In praise of internationalism

Rona Boyle

Since the terms of our funding require this mission to comprise exclusively American crew members, I feel it’s important to state as plainly and as publicly as possible, on behalf of our entire crew, that we applaud the spirit of internationalism that has thus far characterized the process of Martian settlement. We hope it continues.

Writers have always been acutely aware of the poignant contradictions of nationalism.

On the one hand, we celebrate the parochial spirit in our art: we compile anthologies and teach classes on “American literature” or “Russian literature” or even “New York writing.” There are ample constructive reasons to do so: the best writing has always been rooted firmly in place and time, and regional networks of writers support and challenge one another. Even so, we’re painfully aware of the potential such activity has to encourage those who would valorize one “national character” over others.

On the other hand, we recognize the unique ability of literature to bridge barriers of space (as it were), time, and language. What is so specific to place and era as the writing of Chekhov—and at the same time, what is so universal? Shakespeare’s plays, like the music of Bach, have been reproduced and reinterpreted innumerable times precisely because those quintessentially Elizabethan works of literature carry such timeless insight into the universal human character.

It’s both apt and ironic, then, that the first Martian crew consisting entirely of writers also consists entirely of American writers. What a strange situation we now find ourselves in, both as humans and as artists: is the writing we produce to be counted as “American literature,” or should it now belong to an emerging “literature of space” or even “Martian literature”? The simple fact that I’m the first black writer to go into space makes this humble post, by definition, an important work of African-American literature—and yet, from here inside our tiny vessel on an interplanetary path, such a distinction somehow also seems utterly absurd.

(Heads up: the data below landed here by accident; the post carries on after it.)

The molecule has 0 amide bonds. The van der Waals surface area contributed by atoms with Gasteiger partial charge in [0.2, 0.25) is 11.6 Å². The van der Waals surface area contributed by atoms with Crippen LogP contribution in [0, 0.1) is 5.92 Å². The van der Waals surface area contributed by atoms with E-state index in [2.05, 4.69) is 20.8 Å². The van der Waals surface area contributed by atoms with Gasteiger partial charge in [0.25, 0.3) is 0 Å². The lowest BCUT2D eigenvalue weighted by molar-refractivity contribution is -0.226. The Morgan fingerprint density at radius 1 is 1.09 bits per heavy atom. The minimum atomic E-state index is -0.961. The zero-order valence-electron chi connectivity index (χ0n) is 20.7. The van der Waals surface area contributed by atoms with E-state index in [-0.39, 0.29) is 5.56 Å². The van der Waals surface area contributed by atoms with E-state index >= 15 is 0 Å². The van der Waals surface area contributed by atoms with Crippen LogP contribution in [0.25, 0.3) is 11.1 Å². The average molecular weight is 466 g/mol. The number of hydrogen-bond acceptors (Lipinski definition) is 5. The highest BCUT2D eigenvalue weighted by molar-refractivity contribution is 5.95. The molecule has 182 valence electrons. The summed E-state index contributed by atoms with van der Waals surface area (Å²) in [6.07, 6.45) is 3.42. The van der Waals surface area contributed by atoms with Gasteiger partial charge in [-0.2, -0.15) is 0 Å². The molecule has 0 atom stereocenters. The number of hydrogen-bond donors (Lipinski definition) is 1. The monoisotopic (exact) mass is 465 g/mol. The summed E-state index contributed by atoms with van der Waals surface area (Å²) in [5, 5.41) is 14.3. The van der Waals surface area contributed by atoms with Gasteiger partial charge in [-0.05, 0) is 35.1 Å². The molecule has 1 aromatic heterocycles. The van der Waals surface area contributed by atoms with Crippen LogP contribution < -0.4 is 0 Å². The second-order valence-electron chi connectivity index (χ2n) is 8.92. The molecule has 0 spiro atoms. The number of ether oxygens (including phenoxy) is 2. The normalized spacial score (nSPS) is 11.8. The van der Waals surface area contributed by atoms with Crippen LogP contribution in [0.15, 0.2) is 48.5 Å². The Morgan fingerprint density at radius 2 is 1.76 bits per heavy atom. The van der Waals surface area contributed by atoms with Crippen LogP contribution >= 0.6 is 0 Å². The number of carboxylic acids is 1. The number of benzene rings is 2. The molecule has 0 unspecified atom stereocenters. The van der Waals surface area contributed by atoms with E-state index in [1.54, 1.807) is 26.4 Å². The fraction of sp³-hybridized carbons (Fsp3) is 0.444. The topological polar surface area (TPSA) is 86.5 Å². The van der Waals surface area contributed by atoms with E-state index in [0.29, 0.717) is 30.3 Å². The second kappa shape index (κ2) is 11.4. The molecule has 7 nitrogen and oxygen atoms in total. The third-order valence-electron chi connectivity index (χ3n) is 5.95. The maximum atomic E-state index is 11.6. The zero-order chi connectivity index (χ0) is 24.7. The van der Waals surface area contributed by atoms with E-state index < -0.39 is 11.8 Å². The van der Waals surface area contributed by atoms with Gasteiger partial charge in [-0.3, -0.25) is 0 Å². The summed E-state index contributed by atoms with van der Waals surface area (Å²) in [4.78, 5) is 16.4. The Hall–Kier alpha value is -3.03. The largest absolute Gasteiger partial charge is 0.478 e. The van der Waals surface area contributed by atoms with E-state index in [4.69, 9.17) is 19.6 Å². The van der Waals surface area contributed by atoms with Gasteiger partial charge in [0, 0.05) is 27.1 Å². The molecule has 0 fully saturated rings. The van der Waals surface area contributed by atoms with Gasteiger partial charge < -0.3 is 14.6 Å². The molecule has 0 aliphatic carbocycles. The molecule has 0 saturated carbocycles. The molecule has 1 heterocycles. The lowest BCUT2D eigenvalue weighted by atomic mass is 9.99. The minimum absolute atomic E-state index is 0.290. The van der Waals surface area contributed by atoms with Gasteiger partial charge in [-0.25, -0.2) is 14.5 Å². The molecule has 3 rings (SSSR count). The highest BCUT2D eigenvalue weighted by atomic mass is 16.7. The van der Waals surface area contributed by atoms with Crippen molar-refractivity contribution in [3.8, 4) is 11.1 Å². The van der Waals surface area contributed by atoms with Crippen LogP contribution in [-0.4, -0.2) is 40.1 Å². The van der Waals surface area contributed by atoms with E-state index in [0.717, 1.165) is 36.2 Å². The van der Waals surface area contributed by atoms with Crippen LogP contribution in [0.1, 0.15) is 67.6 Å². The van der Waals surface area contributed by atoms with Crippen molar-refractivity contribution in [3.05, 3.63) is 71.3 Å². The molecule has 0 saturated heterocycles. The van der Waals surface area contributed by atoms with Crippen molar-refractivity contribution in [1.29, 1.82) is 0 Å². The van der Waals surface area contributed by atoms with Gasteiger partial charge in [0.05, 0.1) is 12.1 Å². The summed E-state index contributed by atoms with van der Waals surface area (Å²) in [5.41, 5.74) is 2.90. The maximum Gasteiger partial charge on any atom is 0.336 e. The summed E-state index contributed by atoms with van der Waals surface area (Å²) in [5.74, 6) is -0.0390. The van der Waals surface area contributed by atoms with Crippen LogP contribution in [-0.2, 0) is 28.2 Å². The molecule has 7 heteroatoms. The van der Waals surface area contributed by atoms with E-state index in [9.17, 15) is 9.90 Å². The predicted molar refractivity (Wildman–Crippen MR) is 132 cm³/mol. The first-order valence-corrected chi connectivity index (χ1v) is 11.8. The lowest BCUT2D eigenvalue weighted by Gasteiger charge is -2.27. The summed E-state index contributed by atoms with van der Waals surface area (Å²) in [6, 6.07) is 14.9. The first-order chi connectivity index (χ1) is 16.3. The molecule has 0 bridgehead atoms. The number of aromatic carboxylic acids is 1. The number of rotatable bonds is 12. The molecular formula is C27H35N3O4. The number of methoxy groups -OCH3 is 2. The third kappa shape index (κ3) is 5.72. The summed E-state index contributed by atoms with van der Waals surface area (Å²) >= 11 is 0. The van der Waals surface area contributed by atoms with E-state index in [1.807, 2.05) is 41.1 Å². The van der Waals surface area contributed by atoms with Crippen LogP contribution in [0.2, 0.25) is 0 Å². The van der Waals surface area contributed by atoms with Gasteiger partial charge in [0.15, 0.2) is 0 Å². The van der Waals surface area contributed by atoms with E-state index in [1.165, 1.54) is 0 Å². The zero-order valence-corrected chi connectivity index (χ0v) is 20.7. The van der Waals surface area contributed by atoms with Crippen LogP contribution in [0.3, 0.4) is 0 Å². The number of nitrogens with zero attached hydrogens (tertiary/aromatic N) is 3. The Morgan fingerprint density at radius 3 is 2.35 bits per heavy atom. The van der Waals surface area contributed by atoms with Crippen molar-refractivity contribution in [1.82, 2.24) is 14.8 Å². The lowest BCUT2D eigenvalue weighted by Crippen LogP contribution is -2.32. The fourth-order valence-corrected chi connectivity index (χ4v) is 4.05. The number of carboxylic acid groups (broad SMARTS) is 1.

I like to tell people that my high school—the Baldwin School in Bryn Mawr, Pennsylvania—had no cliques because it was simply too small to accommodate such petty rivalries. Try as you might to exclude someone from your social circle, you could only do so for a short while before you inevitably found yourself working on a class project with her, or playing on her intramural sport team, or compelled by your mother to attend her birthday party. We all understood that maintaining the integrity of the whole was more important than defending any one little piece of social turf.

Thus far, the dynamic on Mars seems to have a similar quality. Of course there are short-lived tensions and disagreements, and the highly public nature of Martian life permits (indeed, seems to encourage) a sort of jostling for support in the vast public realm. Still, the bottom line is that one’s status as a Martian colonist is so much more overwhelmingly significant than any other status one might possibly have, and the stakes so high if relationships among the small number of settlers were to sour, that everyone seems to see reason at the end of the day—and no one goes to bed angry.

We can only hope that this spirit of empathy, good will, and sound reason continues to characterize relations among colonists as the population of Mars grows. Our lives may depend upon it.

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